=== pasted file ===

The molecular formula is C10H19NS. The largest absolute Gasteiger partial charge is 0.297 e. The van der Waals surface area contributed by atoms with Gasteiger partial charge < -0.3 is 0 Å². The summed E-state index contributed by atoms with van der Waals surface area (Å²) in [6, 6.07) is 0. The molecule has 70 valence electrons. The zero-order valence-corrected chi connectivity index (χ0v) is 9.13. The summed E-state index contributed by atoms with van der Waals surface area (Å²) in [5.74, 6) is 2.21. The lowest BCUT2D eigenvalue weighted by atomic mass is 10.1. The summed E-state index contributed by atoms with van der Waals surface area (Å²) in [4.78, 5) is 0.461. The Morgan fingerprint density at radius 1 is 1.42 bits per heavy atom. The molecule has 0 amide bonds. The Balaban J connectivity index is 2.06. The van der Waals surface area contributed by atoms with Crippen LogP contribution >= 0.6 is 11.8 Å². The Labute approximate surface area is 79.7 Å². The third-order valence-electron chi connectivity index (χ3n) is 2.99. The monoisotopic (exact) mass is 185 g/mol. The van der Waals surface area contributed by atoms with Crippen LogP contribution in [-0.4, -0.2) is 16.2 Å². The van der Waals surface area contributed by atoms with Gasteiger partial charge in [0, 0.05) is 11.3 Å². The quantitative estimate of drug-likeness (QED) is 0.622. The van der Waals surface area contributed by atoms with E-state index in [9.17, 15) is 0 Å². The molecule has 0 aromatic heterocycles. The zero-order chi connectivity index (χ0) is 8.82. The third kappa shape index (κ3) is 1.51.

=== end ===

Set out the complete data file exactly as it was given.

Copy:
The molecular formula is C10H19NS. The largest absolute Gasteiger partial charge is 0.297 e. The van der Waals surface area contributed by atoms with Gasteiger partial charge < -0.3 is 0 Å². The summed E-state index contributed by atoms with van der Waals surface area (Å²) in [6, 6.07) is 0. The molecule has 70 valence electrons. The zero-order valence-corrected chi connectivity index (χ0v) is 9.13. The summed E-state index contributed by atoms with van der Waals surface area (Å²) in [5.74, 6) is 2.21. The lowest BCUT2D eigenvalue weighted by atomic mass is 10.1. The summed E-state index contributed by atoms with van der Waals surface area (Å²) in [4.78, 5) is 0.461. The Morgan fingerprint density at radius 1 is 1.42 bits per heavy atom. The molecule has 0 amide bonds. The Balaban J connectivity index is 2.06. The van der Waals surface area contributed by atoms with Crippen LogP contribution >= 0.6 is 11.8 Å². The Labute approximate surface area is 79.7 Å². The third-order valence-electron chi connectivity index (χ3n) is 2.99. The monoisotopic (exact) mass is 185 g/mol. The van der Waals surface area contributed by atoms with Crippen LogP contribution in [-0.4, -0.2) is 16.2 Å². The van der Waals surface area contributed by atoms with Gasteiger partial charge in [0, 0.05) is 11.3 Å². The quantitative estimate of drug-likeness (QED) is 0.622. The van der Waals surface area contributed by atoms with E-state index in [9.17, 15) is 0 Å². The molecule has 0 aromatic heterocycles. The zero-order chi connectivity index (χ0) is 8.82. The third kappa shape index (κ3) is 1.51.